The Australian Graduate Survey collected 110,707 responses from a total of 198,003 new graduates.
The survey of starting salaries, graduate destinations and attitudes found the median starting salary for bachelor degree graduates aged under 25 last year was $40,000. The starting salary for females, at $39,000, was 97.5 per cent of males" earnings.
The 2005 study found that the fields of university study which produced the lowest proportion of graduates in full-time employment were the humanities (70.7 per cent), languages (74.9 per cent), visual and performing arts (60.3 per cent), social sciences (67.2 per cent), computer science (73.7 per cent), life sciences (71.3 per cent) and psychology (70.5 per cent).
The fields with the highest proportion of graduates in full-time jobs were mining engineering (98.8 per cent), pharmacy (98.7 per cent), nursing (96.2 per cent), civil engineering (95.7 per cent), veterinary science (94 per cent), building and planning (91 per cent).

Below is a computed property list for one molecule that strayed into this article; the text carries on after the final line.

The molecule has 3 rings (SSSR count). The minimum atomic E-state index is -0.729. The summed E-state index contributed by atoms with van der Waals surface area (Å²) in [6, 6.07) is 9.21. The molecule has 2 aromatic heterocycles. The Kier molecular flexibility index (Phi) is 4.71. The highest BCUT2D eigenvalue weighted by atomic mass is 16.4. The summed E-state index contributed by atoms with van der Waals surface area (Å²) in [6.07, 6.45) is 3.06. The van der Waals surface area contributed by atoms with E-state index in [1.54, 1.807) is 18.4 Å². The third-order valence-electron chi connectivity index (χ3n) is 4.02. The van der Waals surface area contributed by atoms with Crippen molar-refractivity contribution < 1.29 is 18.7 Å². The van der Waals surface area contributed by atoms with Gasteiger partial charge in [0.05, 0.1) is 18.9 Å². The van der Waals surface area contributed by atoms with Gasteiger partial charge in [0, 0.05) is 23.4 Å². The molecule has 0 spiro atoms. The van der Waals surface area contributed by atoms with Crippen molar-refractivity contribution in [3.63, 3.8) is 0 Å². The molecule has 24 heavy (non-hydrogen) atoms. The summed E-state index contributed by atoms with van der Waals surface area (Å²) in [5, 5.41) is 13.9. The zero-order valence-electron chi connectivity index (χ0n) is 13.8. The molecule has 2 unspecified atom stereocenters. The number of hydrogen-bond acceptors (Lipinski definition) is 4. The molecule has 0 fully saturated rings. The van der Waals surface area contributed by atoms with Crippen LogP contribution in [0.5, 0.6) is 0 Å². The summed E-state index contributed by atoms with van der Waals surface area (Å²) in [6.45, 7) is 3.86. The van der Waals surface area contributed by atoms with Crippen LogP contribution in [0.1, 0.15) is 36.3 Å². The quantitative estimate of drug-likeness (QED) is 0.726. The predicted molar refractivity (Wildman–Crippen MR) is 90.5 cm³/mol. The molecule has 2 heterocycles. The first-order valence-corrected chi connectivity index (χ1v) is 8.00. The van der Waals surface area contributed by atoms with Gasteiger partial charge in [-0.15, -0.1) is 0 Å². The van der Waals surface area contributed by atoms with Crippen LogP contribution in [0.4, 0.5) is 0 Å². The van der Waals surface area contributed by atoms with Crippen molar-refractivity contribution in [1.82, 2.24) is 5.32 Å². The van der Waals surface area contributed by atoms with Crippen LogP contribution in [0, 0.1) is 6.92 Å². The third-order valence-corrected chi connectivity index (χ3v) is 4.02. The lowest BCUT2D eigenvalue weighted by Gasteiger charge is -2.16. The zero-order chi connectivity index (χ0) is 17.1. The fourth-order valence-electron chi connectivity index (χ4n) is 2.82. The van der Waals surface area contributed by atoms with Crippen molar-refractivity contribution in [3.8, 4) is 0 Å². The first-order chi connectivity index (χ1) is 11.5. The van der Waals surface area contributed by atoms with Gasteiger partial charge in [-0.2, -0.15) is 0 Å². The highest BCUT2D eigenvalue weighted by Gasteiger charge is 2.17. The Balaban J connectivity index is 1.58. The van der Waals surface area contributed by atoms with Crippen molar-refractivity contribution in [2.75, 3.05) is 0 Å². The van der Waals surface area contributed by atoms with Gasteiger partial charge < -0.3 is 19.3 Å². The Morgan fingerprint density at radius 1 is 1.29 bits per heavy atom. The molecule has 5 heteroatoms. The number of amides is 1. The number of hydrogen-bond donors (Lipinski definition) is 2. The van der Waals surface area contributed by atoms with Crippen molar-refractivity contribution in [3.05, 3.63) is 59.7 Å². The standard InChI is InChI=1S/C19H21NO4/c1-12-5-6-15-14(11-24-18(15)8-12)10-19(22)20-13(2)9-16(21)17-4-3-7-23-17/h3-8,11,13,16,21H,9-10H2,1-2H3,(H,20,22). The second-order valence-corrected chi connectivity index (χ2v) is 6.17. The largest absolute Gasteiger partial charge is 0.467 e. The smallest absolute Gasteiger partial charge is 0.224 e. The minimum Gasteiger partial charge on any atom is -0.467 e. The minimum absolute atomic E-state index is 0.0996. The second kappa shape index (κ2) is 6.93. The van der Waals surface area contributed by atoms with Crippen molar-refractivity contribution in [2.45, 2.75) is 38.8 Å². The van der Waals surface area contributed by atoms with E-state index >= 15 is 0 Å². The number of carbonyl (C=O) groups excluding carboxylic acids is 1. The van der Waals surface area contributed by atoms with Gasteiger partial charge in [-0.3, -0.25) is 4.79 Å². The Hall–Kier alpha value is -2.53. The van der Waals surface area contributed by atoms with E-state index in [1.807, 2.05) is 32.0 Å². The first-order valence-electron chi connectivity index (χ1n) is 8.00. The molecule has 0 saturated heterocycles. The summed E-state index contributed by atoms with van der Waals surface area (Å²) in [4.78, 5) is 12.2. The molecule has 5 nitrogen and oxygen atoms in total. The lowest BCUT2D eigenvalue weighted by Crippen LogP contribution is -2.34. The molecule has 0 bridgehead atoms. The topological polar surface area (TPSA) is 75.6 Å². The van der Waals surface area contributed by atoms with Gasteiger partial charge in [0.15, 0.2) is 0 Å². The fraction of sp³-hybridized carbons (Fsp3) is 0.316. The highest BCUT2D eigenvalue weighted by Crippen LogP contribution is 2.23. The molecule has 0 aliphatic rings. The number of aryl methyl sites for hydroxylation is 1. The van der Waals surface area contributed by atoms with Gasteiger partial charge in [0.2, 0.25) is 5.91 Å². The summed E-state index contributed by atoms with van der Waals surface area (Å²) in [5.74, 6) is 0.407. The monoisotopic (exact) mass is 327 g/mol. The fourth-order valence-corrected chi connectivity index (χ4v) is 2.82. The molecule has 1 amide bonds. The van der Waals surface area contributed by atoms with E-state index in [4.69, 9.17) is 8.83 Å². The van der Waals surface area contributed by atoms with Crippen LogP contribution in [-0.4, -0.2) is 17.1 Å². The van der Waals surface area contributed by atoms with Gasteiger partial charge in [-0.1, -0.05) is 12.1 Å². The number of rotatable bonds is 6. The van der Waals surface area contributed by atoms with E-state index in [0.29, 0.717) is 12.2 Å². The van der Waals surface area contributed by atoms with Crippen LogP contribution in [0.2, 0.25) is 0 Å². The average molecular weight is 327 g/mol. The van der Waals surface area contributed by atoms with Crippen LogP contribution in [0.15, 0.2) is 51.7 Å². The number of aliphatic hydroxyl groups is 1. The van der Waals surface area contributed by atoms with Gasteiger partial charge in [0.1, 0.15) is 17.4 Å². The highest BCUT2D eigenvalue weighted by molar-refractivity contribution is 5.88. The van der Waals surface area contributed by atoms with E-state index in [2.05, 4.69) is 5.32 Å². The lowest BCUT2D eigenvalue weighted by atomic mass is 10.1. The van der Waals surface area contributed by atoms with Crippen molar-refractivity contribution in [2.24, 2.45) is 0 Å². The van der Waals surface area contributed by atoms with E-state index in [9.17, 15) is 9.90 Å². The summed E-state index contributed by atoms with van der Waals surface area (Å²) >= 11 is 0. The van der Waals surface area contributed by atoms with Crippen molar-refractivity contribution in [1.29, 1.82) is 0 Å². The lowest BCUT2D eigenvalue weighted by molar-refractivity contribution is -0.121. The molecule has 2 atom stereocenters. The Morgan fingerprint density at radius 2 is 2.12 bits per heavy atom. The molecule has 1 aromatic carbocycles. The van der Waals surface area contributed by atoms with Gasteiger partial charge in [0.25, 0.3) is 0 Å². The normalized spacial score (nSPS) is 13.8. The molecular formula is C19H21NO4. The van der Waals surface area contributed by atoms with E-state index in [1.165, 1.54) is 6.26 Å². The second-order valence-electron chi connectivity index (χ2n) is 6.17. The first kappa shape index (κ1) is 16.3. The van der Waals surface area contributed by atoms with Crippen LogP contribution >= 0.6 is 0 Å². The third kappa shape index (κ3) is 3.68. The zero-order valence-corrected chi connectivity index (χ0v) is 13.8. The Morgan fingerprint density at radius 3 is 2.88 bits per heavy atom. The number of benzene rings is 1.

Alumni from the elite research universities were more likely to be in full-time employment than those from new-generation, technology or regional universities. In 2005 some 84.8 per cent of graduates from the universities of Sydney, Melbourne, Monash, Queensland, Adelaide, Western Australia, New South Wales, and the Australian National University - the so-called group of eight - were in full-time employment.
This compares with 77.7 per cent of graduates from the Innovative Research Universities of Flinders (South Australia), Griffith (Queensland), La Trobe (Victoria), Macquarie (NSW), Murdoch (Western Australia) and the University of Newcastle. Meanwhile 78.9 per cent of graduates from new-generation universities such as the University of Central Queensland, and 80.1 per cent of regional university graduates, were in full-time employment.